Joji’s break into the mainstream—read all about his newly released album SMITHEREENS.

Graphic by (Ilana Zahavy ’24/Staff)

On November 4 at midnight, Joji released his third studio album, SMITHEREENS. It has been over two years since his second studio album Nectar, which was received with mixed reviews. Nectar was disliked by many fans for abandoning much of the roots Joji had before in lofi, instead replacing it with a mainstream pop style. However, SMITHEREENS was highly anticipated since the single release of “Glimpse of Us” this past June. The single went on to become a platinum record, raising the hopes that Joji would release an album lined with hits. 

The hopes of fans came true with Joji soaring into the top fifty charts for both US and Global on Spotify. At the peak of popularity, the album had all of its songs on the charts. But, the album was only nine songs. Although it disappointed many, the short length could be seen as a benefit, since his previous albums were dragged down by songs with little musical creativity.

The most popular song besides “Glimpse of Us” is “Die For You” which brings back some classic Joji sounds while also staying relatively mainstream. Joji pulls on the heart strings and memories of his listeners with depressing lyrics that sound of heartbreak. “Die For You” is a perfect example of that style, with lyrics depicting someone spending all their time thinking of a breakup, but knowing that they were not good enough for the person that they love.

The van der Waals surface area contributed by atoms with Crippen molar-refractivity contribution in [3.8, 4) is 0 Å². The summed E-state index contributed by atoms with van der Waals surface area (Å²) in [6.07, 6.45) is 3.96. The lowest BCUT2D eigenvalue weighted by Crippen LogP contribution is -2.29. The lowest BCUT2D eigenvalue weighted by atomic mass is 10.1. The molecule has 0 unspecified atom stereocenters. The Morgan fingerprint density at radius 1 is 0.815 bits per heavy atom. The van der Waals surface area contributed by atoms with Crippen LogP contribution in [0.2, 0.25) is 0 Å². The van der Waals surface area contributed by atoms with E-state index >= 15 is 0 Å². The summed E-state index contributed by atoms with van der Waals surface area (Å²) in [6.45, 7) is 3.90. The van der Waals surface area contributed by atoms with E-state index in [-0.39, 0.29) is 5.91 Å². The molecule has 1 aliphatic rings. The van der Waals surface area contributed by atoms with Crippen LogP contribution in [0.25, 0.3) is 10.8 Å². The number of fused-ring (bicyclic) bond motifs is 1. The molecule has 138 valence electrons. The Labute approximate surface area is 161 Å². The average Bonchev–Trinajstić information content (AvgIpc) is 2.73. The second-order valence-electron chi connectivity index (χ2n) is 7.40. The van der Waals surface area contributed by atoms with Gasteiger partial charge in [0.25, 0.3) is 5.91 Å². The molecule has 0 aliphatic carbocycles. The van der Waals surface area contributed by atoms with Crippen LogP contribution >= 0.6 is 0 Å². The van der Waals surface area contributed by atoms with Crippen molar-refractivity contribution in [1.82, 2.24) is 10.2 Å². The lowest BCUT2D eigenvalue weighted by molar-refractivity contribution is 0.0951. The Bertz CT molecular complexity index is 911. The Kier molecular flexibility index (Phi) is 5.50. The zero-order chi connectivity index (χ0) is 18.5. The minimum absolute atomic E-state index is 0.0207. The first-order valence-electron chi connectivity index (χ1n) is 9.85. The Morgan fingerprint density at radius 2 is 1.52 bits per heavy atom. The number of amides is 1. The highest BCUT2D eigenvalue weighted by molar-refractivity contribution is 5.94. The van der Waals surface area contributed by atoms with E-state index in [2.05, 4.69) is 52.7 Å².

Over the years, Joji has been fighting both mental illnesses and neurological conditions. He is quite private about his life, but has been vocal in the past about being stressed by his work – being a popular youtuber – to the point of having seizures. He avoids talking about YouTube, almost as if he is ashamed of his past. Many of his songs contain depressing lyrics; the struggles he writes about are the many problems that made his audience fall in love with his music.

Joji’s audience is far and wide, reaching all over the world, even his hometown of Okasaka, Japan. Many Asians are proud to claim Joji as one of their own. Representation is important and the record label he is a part of gives that chance to many artists. The label, 88rising, is an amazing group of artists and managers working together to specifically help Asian artists thrive. 

However, many fans believe that 88rising is hindering the creativity of Joji in exchange for more hit songs. During the early years of Joji, he was producing and writing all of his music. Over time, others began producing and writing his music. The most notable change of production being his earlier mentioned album, Nectar, which was thought to be less of Joji’s style and more generic pop. There are leaks online of what fans call “Lost Nectar,” which contain many scrapped songs. A similarity with those songs is that they have the lofi sounds and darker lyrics that originally created Joji’s fame.

SMITHEREENS wasn’t entirely written and produced by Joji, but it is the album that marks his largest break into the mainstream. This leaves fans with the question of, “What will Joji do next, embrace his style or trade it all away for the approval of the mainstream?”

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